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A Towering Achievement: This Summer In Holland, GE Will Build The World’s Largest Wind Turbine

Tomas Kellner
January 18, 2019

Rotterdam’s famous windmills, cube houses, and tulip gardens will soon have to compete for attention with a towering newcomer. GE announced plans this week to erect a prototype of the world’s largest wind turbine, the Haliade-X, on the city’s outskirts. The turbine has a rotor that measures 220 meters in diameter — twice the length of a football field — and stretches 260 meters from its base to blade tips. That’s nearly three times the height of New York’s Statue of Liberty, measured from the ground to the tip of the torch.

The huge rotor allows engineers to capture more wind and increase what the industry calls capacity factor. The wind doesn’t always blow and this number describes the amount of power the turbine can produce per year at a given site versus the energy it could generate had it run at full power all the time. GE’s Haliade-X clocks in at 63 percent — 5 to 7 points higher than the competition. “Basically, every point of capacity factor is worth $7 million per 100 megawatts for our customers,” said Vincent Schellings, who leads the development team. “That’s a nice upside.”

Each Haliade-X will be able to generate 12 megawatts, enough to supply 16,000 European homes. GE engineers calculate that just one of the machines located at a typical North Sea site will be able produce 67 gigawatt-hours per year.

Click to enlarge. Top and above images credit: GE Renewable Energy.

Although the Haliade-X is an offshore turbine, GE Renewable Energy and its partner Future Wind will build the prototype on land. The North Sea can get rough, especially in the winter, and the idea was to make it easier for engineers to access the site during the five-year testing period. Still, the windy flatlands surrounding the Dutch port will allow the company to test the technology “in the most drastic weather conditions,” according to John Lavelle, vice president at GE Renewable Energy and CEO of its Offshore Wind unit.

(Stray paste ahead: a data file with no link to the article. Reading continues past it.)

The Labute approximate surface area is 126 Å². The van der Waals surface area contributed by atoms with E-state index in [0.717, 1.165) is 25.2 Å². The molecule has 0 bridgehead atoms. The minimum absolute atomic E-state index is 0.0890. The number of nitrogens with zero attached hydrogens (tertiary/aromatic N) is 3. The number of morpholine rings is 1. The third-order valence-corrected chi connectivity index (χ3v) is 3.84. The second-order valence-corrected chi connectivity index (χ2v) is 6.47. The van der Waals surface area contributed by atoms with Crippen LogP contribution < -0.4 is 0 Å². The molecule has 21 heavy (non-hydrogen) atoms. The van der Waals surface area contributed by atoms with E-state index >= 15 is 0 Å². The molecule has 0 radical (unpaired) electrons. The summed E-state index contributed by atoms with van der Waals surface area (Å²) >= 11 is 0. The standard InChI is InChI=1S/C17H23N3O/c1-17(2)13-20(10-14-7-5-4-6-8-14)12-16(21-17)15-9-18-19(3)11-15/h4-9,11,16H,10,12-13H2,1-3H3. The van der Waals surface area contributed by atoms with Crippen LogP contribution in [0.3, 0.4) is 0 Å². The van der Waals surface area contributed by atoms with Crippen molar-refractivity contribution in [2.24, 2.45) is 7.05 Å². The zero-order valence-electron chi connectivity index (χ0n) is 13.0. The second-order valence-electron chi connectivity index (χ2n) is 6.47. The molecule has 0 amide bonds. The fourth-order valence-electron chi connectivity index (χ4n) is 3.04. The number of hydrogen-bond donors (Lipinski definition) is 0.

GE said construction will start in summer 2019. The testing regimen will allow the company to gather enough data to obtain a type certificate, a key step toward commercializing the machine in 2021.

The prototype is part of a $400 million investment in the development of the Haliade-X that GE Renewable Energy announced in March 2018. The company aims to reduce offshore wind's cost of energy and make it more competitive.

Part of the project is also the development of the massive, 107-meter turbine blades. They are being designed by LM Wind Power, a subsidiary of GE Renewable Energy, and built in a new factory in Cherbourg, France. GE will build the Haliade-X’s nacelle — the part that sits on top of the tower and holds the generator and other equipment — at its factory in Saint-Nazaire, France.

“We asked ourselves, ‘What is the biggest rotor we would still feel comfortable with?’ Then we pushed ourselves some more,” Schellings told GE Reports. “From a technology perspective, it seems like a stretch. But we know it’s doable. The beauty of the turbine is that it gives an edge over the competition. There’s nothing like this.”

 width= Workers at a LM Wind Power factory in Castellon, Spain, are finishing a 73.5-meter blade for the Haliade 6MW wind turbine. Image credit: Nicanor Garcia for GE Reports.

 width= GE's Haliade 6MW wind turbines are powering America's first offshore wind farm in Block Island, Rhode Island (above) and also Merkur, a large German wind farm in the North Sea. Image credit: Chris New for GE Reports.